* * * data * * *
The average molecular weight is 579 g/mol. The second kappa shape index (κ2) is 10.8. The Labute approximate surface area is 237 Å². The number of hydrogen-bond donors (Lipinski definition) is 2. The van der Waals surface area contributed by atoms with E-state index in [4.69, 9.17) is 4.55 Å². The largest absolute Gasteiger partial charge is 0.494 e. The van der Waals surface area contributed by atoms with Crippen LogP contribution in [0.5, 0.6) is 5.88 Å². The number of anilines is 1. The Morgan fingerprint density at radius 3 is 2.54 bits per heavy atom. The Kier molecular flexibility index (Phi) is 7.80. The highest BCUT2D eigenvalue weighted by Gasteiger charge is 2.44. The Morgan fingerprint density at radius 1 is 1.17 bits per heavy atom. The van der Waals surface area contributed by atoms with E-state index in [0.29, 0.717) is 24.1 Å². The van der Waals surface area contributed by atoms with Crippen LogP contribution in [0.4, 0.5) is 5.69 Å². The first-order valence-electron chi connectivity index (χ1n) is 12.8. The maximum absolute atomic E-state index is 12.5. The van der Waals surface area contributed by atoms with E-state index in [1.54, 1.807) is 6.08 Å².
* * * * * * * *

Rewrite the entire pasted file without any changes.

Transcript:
The average molecular weight is 579 g/mol. The second kappa shape index (κ2) is 10.8. The Labute approximate surface area is 237 Å². The number of hydrogen-bond donors (Lipinski definition) is 2. The van der Waals surface area contributed by atoms with E-state index in [4.69, 9.17) is 4.55 Å². The largest absolute Gasteiger partial charge is 0.494 e. The van der Waals surface area contributed by atoms with Crippen LogP contribution in [0.5, 0.6) is 5.88 Å². The number of anilines is 1. The Morgan fingerprint density at radius 3 is 2.54 bits per heavy atom. The Kier molecular flexibility index (Phi) is 7.80. The highest BCUT2D eigenvalue weighted by Gasteiger charge is 2.44. The Morgan fingerprint density at radius 1 is 1.17 bits per heavy atom. The van der Waals surface area contributed by atoms with E-state index in [0.29, 0.717) is 24.1 Å². The van der Waals surface area contributed by atoms with Crippen LogP contribution in [0.4, 0.5) is 5.69 Å². The first-order valence-electron chi connectivity index (χ1n) is 12.8. The maximum absolute atomic E-state index is 12.5. The van der Waals surface area contributed by atoms with E-state index in [1.54, 1.807) is 6.08 Å².